Impact of regulatory safety notices on valproate prescribing and pregnancy outcome among women of child-bearing potential in Scotland: a population-based cohort study

BMJ Open. 2022 Apr 13;12(4):e058312. doi: 10.1136/bmjopen-2021-058312.


Objective: To examine the impact of Medicines and Healthcare products Regulatory Agency (MHRA) safety alerts on valproate prescribing among women aged 14-45 years in Scotland and examine trends in pregnancies exposed to valproate.

Design: Population-based cohort study.

Participants: 21 983 women of all ages who received valproate between January 2011 and December 2019.

Methods: All valproate prescriptions issued to women in Scotland between January 2011 and December 2019 were identified and prevalence/incidence rates per 10 000 population derived. The impact of regulatory safety alerts on prescribing was analysed using Joinpoint models. Linked pregnancy records for January 2011 to September 2019 were identified and annual rates of pregnancy per 1000 valproate-treated women aged 14-45 years were calculated for each pregnancy outcome: live birth, stillbirth, miscarriage and termination.

Results: Annual prevalent and incident rates of valproate prescribing declined in women aged 14-45 years between 2011 and 2019 from 40.5 to 18.3 per 10 000 population (54.8% reduction) and 7.9 to 1.3 per 10 000 population (83.5% reduction), respectively. Statistically significant changes occurred around the times of the MHRA safety alerts. The number of valproate-exposed pregnancies conceived each year fell from 70 in 2011 to 20 in 2018, a 71.4% reduction, and the number of live births fell from 52 to 14, a 73.0% reduction. Expressed as a rate this was a 46.4% decrease from 15.3 to 8.2 per 1000 valproate-treated women aged 14-45 years in 2011 and 2018, respectively. Live birth was the most common pregnancy outcome.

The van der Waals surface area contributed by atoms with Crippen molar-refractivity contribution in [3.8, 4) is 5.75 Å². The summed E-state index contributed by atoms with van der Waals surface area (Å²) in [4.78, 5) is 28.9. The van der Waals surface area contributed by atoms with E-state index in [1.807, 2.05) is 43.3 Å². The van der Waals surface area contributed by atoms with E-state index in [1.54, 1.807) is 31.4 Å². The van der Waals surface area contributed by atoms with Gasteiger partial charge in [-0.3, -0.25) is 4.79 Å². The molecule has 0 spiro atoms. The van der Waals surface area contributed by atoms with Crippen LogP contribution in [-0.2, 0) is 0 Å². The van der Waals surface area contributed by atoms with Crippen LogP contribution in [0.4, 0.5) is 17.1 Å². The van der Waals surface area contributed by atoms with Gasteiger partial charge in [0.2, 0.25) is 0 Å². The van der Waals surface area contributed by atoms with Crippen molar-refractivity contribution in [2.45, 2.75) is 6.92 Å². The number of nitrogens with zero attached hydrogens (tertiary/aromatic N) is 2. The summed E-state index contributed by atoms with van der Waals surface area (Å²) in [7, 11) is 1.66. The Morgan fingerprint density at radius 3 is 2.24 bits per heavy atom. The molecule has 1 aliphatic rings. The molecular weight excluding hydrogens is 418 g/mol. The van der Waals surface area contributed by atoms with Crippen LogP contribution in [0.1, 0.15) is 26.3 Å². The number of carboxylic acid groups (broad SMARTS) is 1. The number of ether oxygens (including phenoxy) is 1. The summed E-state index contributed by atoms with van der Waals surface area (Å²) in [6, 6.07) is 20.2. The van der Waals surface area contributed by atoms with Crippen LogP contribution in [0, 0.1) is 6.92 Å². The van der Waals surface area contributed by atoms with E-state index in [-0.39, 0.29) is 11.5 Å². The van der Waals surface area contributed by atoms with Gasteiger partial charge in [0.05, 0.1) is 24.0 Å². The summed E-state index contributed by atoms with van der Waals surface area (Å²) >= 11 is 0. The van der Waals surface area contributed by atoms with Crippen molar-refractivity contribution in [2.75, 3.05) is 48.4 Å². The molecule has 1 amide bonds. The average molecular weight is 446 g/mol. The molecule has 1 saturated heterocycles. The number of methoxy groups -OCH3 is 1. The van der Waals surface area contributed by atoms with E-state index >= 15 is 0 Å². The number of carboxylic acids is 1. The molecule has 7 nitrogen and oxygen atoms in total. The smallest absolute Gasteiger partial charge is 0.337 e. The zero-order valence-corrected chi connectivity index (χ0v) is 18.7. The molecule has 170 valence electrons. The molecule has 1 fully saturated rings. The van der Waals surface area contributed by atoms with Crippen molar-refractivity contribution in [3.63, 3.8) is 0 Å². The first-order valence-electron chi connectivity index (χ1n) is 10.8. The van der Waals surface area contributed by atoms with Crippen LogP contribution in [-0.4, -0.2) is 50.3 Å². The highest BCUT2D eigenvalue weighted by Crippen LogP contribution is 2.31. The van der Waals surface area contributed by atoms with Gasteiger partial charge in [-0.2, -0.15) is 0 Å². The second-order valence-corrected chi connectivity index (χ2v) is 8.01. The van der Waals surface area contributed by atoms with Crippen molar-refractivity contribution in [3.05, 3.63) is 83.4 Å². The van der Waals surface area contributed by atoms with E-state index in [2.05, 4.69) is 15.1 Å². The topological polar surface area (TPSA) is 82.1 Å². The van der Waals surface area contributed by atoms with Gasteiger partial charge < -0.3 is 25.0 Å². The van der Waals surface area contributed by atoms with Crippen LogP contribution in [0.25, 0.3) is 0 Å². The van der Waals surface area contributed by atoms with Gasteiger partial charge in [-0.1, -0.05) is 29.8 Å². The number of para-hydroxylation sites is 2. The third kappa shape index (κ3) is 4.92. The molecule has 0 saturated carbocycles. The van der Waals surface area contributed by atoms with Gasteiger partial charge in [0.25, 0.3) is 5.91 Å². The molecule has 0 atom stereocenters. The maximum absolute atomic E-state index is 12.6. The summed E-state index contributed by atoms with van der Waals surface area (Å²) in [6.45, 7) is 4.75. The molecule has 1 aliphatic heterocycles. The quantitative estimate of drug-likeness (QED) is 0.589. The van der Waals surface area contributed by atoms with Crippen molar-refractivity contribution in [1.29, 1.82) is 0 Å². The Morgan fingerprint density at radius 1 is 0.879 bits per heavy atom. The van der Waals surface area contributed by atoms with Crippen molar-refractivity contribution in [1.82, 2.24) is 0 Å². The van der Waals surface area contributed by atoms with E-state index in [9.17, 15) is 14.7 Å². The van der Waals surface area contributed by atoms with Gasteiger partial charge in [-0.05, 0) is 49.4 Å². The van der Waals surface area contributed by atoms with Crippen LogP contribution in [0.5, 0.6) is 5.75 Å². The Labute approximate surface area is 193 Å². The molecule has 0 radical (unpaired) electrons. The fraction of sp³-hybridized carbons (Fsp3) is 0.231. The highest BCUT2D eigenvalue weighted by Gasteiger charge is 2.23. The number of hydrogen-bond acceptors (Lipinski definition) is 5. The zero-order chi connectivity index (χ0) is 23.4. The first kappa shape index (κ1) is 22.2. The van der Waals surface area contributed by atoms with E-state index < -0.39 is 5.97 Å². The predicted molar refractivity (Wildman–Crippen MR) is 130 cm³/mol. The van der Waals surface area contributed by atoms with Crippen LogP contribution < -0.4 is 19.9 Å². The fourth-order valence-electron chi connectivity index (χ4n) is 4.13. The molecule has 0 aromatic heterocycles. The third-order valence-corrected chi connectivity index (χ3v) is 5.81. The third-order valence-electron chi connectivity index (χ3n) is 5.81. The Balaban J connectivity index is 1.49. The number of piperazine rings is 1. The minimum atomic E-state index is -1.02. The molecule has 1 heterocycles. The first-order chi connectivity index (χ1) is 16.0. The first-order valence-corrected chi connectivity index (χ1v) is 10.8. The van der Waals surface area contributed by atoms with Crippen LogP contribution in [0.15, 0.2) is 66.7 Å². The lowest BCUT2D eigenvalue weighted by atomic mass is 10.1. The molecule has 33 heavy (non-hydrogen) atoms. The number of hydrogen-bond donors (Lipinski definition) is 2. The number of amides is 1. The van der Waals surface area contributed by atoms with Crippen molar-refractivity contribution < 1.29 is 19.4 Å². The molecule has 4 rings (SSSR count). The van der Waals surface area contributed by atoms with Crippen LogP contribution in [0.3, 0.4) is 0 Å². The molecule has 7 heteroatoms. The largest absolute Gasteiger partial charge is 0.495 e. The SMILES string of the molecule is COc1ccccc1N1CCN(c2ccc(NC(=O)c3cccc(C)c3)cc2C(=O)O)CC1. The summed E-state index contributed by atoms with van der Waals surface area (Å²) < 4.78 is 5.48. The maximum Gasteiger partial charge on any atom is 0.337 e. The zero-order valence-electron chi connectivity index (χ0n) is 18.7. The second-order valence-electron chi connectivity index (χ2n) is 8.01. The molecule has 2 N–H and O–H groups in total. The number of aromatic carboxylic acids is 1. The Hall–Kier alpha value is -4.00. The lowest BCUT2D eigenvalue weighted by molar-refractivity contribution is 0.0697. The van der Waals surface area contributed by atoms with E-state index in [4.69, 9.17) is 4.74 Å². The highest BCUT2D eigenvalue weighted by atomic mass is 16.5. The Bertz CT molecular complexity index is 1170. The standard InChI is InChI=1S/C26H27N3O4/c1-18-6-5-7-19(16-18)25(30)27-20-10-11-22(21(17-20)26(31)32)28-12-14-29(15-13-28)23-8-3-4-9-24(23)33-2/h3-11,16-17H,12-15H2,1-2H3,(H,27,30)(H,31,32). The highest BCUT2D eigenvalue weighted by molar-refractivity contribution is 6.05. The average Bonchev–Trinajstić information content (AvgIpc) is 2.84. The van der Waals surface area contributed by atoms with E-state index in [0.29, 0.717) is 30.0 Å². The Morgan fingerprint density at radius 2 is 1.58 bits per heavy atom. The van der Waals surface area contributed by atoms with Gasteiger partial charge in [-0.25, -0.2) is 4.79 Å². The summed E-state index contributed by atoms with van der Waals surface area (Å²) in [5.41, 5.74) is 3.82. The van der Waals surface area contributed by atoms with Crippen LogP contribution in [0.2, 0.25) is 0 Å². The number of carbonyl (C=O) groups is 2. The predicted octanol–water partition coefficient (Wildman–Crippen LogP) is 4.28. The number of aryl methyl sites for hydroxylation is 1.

Conclusion: This study demonstrates, for the first time, the capabilities of national data sets to identify drug exposure and derive pregnancy outcome at scale across Scotland. Building on this as part of an evolving national/UK surveillance capability will continue efforts to minimise in-utero exposure to valproate; enabling ongoing surveillance to understand better long-term outcomes, and to inform better provision of health and wider support services.

Keywords: Adverse events; Epilepsy; Maternal medicine; PUBLIC HEALTH; Quality in health care.

Publication types

  • Research Support, Non-U.S. Gov't

MeSH terms

  • Abortion, Spontaneous*
  • Cohort Studies
  • Female
  • Humans
  • Male
  • Pregnancy
  • Pregnancy Outcome / epidemiology
  • Scotland / epidemiology
  • Valproic Acid* / adverse effects


  • Valproic Acid